Build a Monitoring Dashboard With QuestDB and Grafana
Use QuestDB as a data source for your Grafana dashboards and create visualizations using aggregate functions and sampling.
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.CSVfiles into QuestDB and use this as a data source for a Grafana dashboard. The dashboard will have line charts as data visualizations that make use of aggregate SQL functions and Grafana global variables for sampling data based on dashboard settings.
What Is Grafana?
Grafana is an open-source visualization tool. It consists of a server that connects to one or more data-sources to retrieve data, which is then visualized by the user in a browser.
The following three Grafana features will be used in this tutorial:
- Data source - this is how you tell Grafana where your data is stored and how you want to access it. For this tutorial, we will have a QuestDB server running, which we will access via Postgres Wire using the PostgreSQL data source plugin.
- Dashboard - A group of widgets that are displayed together on the same screen.
- Panel - A single visualization which can be a graph or table.
Once the Grafana server has started, you can access it via port 3000 (http://locahost:3000). The default login credentials are as follows:
The Docker version for QuestDB can be run exposing the port
8812 for the PostgreSQL connection and port
9000 for the web and REST interface:
Loading the Dataset
There should be two datasets available as
These can be imported via curl using the
/imp REST entry point:
Creating Your First Visualization
Create a Data Source
In Grafana, select to the cog icon to expand the Configuration menu, select Data Sources and click the Add data source button. Choose the PostgreSQL plugin and configure it with the following settings:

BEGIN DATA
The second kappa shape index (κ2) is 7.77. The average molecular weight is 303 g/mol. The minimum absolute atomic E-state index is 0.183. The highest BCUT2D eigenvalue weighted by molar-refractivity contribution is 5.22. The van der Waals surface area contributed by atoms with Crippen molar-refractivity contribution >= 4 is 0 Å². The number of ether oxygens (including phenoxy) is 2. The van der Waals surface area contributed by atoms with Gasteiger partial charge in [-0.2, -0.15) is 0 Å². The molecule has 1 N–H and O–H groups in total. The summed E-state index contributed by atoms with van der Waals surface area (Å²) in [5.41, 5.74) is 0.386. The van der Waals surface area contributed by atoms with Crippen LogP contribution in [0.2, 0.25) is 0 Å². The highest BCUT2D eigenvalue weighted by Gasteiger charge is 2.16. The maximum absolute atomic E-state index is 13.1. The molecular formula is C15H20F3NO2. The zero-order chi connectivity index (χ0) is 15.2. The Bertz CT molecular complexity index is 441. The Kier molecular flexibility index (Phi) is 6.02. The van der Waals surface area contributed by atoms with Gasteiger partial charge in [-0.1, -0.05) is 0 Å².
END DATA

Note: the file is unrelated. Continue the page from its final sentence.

localhost cannot be resolved by the Grafana Docker image, the local IP address of your machine should be used for the host field, e.g.
Note that Grafana does not validate that queries are read-only. This means it's possible to run queries such as
drop table x in Grafana which would be destructive to a dataset. To protect against this, set a dedicated QuestDB instance to read-only mode by setting the property
http.security.readonly=true in your
server.conf. Details of setting this configuration can be found on Grafana's configuration page.
Create a New Dashboard and Add a Panel
Now that we have a data source and a dashboard, we can add a panel. Navigate to + Create and select Dashboard:
The new panel has a graphing area on the top half of the window and a query builder in the bottom half:
Toggle the query editor to text edit mode by clicking the pencil icon or by clicking the Edit SQL button. The query editor will now accept SQL statements that we can input directly:
Click the time range selector in above the chart and set the following date range:
- Set the From value to
- Set the To value to
- Click Apply time range
We have built our first panel with aggregations:
To graph the average trip distance above, we use the
avg() function on the
tripDistance column. This function aggregates data over the specified sampling interval. If the sampling interval is 1-hour, we are calculating the average distance traveled during each 1-hour interval. You can find more information on QuestDB aggregate functions in our documentation.
There are also two key Grafana-specific expressions used which can be identified by the
$__intervalThis is a dynamic interval based on the time range applied to the dashboard. By using this function, the sampling interval changes automatically as the user zooms in and out of the panel.
$__timeFilter(pickupDatetime)tells Grafana to send the start-time and end-time defined in the dashboard to the QuestDB server. Given the settings we have configured so far with our date range, Grafana translates this to the following:
pickupDatetime BETWEEN '2018-02-01T00:00:00Z' AND '2018-02-28T23:59:59Z'
Adding Multiple Queries
You can add multiple queries to the same panel which will display multiple lines on a graph. To demonstrate this, separate the taxi data into two series, one for cash payments and one for card payments. The first query will have a default name of
Click + Query to add a second query (automatically labeled
B) and paste the following in text mode:
We can see in this graph that the distance traveled by those paying with cards is longer than for those paying with cash. This could be due to the fact that users usually carry less cash than the balance in their card.
Let’s add another panel:
Zooming in to a single day shows more detailed data points as we are sampling by Grafana's
The daily cycle of activity is visible, with rides peaking in the early evening and reaching a low in the middle of the night.
Published at DZone with permission of Joan Augsburger. See the original article here.
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